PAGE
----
This chapter outlines the promise for improved STI policy making that could arise from design thinking, collective intelligence, behavioural insights, policy experimentation and systems thinking. It highlights the need to build government platforms, anticipate disruptive change, and embrace new skills and capacities for STI policy design. It concludes by discussing the future outlook for this field.

Reaping the benefits of design thinking

Design thinking can enhance the commercialisation of scientific and technological breakthroughs, and has long been linked to STI. Some countries have created specialised organisations to funnel design know-how and talent where it is most needed; examples include the Catapult technology and innovation centres in the United Kingdom (UK Design Council, 2011). Although user-centred methods are often discussed in the context of the technology industry, they are increasingly applied to the delivery of public services (OECD, 2017b). Arguably, policy making and policy implementation are a form of design; however, neither was discussed in design terms until recently. In the last five years, design thinking has taken centre stage in most public-sector innovation toolboxes (Observatory of Public Sector Innovation [OPSI], 2018). In the face of severely declining service satisfaction and trust in government, design thinking stipulates that any policy design – including related to STI – should focus on user or customer needs, rather than on internal organisational needs (Bason, 2016). This approach is rooted in collaborative methods engaging both end-users and service-delivery teams.

Brown (2008) describes design thinking as a discipline using the designer’s sensibility and methods to match people’s needs with: a) what is technologically feasible; and b) what a viable business strategy can convert into customer value and market opportunity. The increase in design thinking in the public sector has gone hand in hand with digitalisation. Some governments (e.g. Australia, New Zealand and the United Kingdom) have established specific service standards and design toolboxes for digital-service development (Box 11.1). For innovative, user-centred solutions, design thinking presupposes fuzzy front ends1 that ignore established public-sector silos and operating systems (Table 11.1). This allows them to surpass outdated information systems in government, by prioritising users’ needs and experiences. Thanks to its growing popularity, design thinking has become a form of intelligence governments could utilise more systematically, not only to inform more targeted STI policies, but also to initiatives related to digital science and innovation policy (Chapter 12).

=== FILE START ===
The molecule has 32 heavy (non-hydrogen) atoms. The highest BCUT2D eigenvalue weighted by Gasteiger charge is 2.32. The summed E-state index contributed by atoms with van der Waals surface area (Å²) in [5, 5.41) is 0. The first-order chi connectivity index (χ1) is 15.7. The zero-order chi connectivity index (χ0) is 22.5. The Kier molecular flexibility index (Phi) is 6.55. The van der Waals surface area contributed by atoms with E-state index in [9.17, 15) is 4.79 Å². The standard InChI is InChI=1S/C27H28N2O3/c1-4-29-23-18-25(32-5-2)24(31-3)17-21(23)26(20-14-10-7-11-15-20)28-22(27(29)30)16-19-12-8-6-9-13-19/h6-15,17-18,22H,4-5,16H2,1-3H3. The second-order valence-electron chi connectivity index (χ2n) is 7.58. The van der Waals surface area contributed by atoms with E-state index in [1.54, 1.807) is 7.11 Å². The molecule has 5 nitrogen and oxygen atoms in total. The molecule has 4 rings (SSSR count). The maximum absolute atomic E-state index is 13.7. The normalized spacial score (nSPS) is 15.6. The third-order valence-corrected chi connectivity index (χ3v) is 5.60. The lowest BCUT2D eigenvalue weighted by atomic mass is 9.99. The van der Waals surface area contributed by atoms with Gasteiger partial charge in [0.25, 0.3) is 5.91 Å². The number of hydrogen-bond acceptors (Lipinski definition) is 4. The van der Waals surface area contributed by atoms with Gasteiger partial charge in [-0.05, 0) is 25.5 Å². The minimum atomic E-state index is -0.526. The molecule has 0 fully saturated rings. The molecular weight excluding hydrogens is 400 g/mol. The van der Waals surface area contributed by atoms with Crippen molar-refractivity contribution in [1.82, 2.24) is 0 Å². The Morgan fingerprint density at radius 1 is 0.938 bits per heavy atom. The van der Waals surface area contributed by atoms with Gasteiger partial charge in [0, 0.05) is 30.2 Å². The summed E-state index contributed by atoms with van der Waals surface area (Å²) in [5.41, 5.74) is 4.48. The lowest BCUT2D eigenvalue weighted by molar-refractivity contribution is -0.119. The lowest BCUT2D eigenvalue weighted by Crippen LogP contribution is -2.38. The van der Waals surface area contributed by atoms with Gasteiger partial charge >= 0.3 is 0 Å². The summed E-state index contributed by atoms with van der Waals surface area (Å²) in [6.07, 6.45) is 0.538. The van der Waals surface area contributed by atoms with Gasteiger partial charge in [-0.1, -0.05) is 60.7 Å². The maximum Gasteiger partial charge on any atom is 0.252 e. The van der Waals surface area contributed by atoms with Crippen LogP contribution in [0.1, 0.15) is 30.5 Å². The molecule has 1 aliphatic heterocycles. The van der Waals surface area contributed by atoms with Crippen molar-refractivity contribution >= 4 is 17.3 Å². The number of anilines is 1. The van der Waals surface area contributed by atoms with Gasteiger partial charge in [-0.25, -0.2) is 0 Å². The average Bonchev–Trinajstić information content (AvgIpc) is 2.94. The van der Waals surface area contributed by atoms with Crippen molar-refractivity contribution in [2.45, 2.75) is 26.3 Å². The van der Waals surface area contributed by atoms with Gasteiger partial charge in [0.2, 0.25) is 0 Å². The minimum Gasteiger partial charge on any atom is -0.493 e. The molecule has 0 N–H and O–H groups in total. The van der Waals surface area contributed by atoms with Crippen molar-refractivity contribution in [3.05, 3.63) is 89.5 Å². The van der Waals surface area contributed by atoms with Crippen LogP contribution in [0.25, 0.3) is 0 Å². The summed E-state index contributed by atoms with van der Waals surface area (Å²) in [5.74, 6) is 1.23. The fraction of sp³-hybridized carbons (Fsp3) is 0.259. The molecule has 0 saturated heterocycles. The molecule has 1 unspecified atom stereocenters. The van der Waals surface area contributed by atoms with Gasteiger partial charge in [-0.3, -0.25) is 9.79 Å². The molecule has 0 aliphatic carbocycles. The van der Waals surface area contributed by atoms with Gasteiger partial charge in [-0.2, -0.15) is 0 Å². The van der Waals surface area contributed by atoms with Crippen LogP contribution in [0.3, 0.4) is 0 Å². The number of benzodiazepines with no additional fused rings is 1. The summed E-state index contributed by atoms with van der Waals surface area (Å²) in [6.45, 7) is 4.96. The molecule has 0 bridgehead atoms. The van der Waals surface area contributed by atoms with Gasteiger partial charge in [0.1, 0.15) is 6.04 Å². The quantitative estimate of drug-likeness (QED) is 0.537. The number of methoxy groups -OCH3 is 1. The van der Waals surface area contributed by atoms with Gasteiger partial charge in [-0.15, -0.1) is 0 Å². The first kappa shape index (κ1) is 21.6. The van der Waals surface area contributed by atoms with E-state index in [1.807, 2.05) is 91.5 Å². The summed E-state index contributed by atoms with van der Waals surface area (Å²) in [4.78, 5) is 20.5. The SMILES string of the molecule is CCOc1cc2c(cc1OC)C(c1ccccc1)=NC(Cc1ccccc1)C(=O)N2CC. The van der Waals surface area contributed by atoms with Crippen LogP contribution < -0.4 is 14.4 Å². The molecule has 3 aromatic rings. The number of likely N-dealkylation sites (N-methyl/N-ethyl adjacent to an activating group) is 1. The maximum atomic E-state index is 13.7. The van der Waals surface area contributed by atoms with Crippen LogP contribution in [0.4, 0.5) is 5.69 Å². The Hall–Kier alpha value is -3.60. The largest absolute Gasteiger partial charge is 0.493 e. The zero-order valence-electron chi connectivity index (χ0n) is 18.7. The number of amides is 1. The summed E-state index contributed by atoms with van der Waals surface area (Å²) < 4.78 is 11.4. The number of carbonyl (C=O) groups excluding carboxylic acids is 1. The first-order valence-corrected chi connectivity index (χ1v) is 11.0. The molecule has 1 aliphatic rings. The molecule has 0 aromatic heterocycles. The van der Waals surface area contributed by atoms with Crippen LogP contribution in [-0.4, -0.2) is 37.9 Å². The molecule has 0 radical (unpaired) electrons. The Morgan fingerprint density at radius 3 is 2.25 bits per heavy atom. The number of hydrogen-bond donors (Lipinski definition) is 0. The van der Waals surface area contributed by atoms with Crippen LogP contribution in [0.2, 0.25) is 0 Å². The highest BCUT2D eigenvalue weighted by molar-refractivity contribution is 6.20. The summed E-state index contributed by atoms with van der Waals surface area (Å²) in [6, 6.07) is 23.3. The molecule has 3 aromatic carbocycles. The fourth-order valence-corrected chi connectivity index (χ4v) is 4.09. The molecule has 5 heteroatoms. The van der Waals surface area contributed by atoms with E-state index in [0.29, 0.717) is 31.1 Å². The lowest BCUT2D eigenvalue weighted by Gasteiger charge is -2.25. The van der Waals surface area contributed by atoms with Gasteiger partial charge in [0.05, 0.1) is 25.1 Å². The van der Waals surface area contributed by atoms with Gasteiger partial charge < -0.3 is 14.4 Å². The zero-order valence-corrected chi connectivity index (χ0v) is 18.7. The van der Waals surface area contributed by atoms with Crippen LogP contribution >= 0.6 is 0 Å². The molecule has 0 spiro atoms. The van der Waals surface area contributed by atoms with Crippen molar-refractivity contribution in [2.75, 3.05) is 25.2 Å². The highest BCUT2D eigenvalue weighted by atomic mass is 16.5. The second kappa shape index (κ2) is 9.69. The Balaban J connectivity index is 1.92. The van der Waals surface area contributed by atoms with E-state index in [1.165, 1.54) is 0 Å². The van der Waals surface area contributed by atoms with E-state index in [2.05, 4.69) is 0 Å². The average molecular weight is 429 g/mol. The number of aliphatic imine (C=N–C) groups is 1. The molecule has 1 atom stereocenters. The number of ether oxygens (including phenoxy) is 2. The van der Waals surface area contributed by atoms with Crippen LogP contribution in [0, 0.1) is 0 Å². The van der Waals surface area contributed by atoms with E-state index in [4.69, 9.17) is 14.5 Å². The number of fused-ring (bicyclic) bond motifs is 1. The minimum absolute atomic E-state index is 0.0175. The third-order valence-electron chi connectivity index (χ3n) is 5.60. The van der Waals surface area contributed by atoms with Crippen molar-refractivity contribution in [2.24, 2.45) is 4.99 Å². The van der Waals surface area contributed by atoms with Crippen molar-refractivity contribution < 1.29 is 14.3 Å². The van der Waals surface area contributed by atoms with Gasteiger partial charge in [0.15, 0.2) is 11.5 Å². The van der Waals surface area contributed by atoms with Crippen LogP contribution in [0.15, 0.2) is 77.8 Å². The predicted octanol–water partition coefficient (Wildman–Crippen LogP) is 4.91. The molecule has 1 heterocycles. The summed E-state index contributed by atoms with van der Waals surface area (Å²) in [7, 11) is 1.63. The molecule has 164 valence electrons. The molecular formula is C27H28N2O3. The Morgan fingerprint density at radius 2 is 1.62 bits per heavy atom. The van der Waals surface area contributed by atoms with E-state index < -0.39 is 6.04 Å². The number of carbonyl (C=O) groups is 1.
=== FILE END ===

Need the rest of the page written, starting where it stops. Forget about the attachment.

Table 11.1. Traditional public-sector context versus design thinking

Problems of “traditional” public sector

Features of design thinking as solutions to public-sector needs

Disjointed incrementalism

Cost-driven problem-solving without asking whether the fundamentals are right and user needs are met

Designing for the fundamental need

Tailored solutions based on user needs

High-risk piloting

Large-scale pilots with considerable risk and costs.

Low-risk prototyping

Small-scale pilots and failing fast and smart

Lack of joined-up thinking

Disconnect between analysis of problems, solutions and implementation

A complete innovation process

Design-led, joined-up innovation process

Lack of citizen engagement

No guarantees that citizens’ needs are met and limited buy-in to government solutions

A citizen-centred process

User involvement throughout the innovation process to co-design and test solutions, resulting in higher ownership of solutions

Poor understanding of citizen needs

Gap between what people want and what they say want, and ineffective methods to determine the difference

Direct understanding of citizen needs

Observation of user behaviour to discover unidentified needs

Lack of tangibility

Important messages subsumed in information overload

Dynamic tangibility

Visualisation of relationships and processes through which solutions work

Silo structures

Problems with co-ordination and collaboration, both inside and outside of government

Multidisciplinary teamwork

Ways of assessing the relevancy of actors and devising techniques to help multidisciplinary teams collaborate.

Designing for the average

Services and policy are designed for a notional average user in an average situation